It’s undeniable that the COVID-19 pandemic has upended how Americans feel about public education. Dissatisfied, angry, and often disgusted by what they discovered through at-home virtual learning about the education their children were receiving, many families made the choice to pull their children out of public schools in favor of private schools, at-home education, or other alternative education options. 

The Return to Learn tracker maintained by the American Enterprise Institute found that since the beginning of the pandemic, approximately 1,268,000 students left the public school system for alternative schooling. The New York City Public school system has lost more than 83,200 students, resulting in an eight percent enrollment drop, since the start of the pandemic.

One such alternative is the microschool, which functions as a sort of “outsourced homeschooling.” Microschools, as the name suggests, are small private schools that offer a personalized education to students, usually capped at around 120 students. Teachers act as guides, rather than instructors, and students are educated through hands-on, project based learning.  

Microschools have been an educational option long before the COVID pandemic ignited an exodus from public schools, but the pandemic brought on a surge of new interest. 

Prenda, a resource that connects students with microschools, experienced massive growth in the wake of the pandemic, and has helped open microschools in six states. The New York Times reported

When the pandemic hit, about 700 students were participating in microschools supported by Prenda, mostly in charter public schools in Arizona; by October, that grew to more than 3,000, and the number of microschools jumped to 326 from 126. 

The microschools approach to learning is unlike anything found in traditional public schools. For example, LEADPrep is a Seattle area microschool founded in 2013 that aims to “create a dynamic space where education is engaging, not one-size-fits-all, for all learners to be seen, heard, valued, and thriving.” LEADPrep offers students unique educational experiences such as weekly community service learning, expeditionary learning in week-long camping trips, student-driven projects, and internships.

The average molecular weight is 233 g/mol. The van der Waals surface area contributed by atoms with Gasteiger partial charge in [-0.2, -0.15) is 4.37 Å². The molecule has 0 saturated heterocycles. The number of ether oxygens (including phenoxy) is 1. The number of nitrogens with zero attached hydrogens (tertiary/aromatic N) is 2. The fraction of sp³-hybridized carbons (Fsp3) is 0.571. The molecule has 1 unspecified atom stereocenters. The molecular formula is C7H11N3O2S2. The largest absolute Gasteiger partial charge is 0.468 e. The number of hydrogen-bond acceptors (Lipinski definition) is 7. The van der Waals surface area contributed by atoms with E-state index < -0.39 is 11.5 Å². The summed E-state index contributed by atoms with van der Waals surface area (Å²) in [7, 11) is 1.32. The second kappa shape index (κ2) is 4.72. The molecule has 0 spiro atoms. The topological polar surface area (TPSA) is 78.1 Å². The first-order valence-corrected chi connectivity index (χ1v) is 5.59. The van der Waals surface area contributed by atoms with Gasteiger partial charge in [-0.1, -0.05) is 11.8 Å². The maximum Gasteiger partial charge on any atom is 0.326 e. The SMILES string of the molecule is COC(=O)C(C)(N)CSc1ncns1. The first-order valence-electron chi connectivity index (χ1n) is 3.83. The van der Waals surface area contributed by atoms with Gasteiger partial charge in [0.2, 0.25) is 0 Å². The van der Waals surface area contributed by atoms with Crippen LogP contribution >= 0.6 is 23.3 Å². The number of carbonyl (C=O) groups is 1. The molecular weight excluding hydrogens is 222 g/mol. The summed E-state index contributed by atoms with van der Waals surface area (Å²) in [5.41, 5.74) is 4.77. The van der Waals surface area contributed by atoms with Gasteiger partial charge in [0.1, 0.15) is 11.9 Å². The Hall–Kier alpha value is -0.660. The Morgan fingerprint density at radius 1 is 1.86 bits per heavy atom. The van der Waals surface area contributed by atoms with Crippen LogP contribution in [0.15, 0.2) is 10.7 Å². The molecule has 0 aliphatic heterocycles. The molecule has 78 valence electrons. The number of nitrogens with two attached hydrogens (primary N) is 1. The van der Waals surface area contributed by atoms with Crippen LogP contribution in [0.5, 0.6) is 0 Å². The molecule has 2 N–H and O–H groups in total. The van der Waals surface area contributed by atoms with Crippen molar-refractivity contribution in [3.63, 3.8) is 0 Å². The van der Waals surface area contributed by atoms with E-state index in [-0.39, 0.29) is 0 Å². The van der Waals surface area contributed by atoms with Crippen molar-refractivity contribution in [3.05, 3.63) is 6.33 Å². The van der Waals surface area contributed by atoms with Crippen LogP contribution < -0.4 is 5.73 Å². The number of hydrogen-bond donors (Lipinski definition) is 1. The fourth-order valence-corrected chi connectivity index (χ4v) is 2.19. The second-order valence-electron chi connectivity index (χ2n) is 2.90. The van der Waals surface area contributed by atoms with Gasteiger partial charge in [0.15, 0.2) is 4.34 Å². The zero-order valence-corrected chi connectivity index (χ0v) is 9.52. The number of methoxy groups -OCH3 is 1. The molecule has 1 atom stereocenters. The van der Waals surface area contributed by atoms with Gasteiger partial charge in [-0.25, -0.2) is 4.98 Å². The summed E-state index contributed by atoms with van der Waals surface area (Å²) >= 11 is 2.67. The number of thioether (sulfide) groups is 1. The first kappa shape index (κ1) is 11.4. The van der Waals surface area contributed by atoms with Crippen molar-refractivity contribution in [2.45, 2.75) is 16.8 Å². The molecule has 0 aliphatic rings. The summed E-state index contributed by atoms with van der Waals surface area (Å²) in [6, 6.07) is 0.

The nation’s capital is home to a growing number of microschools, including Mysa School, which has campuses in both the District and Vermont. The Mysa School Facebook page offers a glimpse into the kind of learning experience that characterize a typical microschool. 

In addition to unique student-led learning experiences, microschools add vibrancy to communities by connecting different institutions. Don Soifer, President of the non-profit Nevada Action for School Options, spoke to the Director of IWF’s Education Freedom Center, Ginny Gentles, on the Independent Women’s Network about why microschooling thrives in his state. His organization outlines a “partnership microschool” design that engages local government entities, family-friendly employers, associations or houses of worship to serve families through the establishment of microschools. While the partner institution (such as a church or employer) provides the space, resources, and technology, the non-profit is responsible for the teaching and learning. 

Aside from the high quality of education and benefits to the community, some of the biggest benefits to microschooling is freedom from bureaucracy, curriculum, and testing constraints, as well as other federal, state, and district mandates. For families interested in learning more about this innovative educational option, there are organizations that support the creation of microschools. Microschool Revolution provides loans to finance the foundational costs and guidance for operations.

For anyone seeking to offer children a high-quality learning environment defined by freedom and personalization, microschooling is a wonderful option. As the education freedom movement continues to make strides, microschooling may very well become a popular schooling alternative for many students.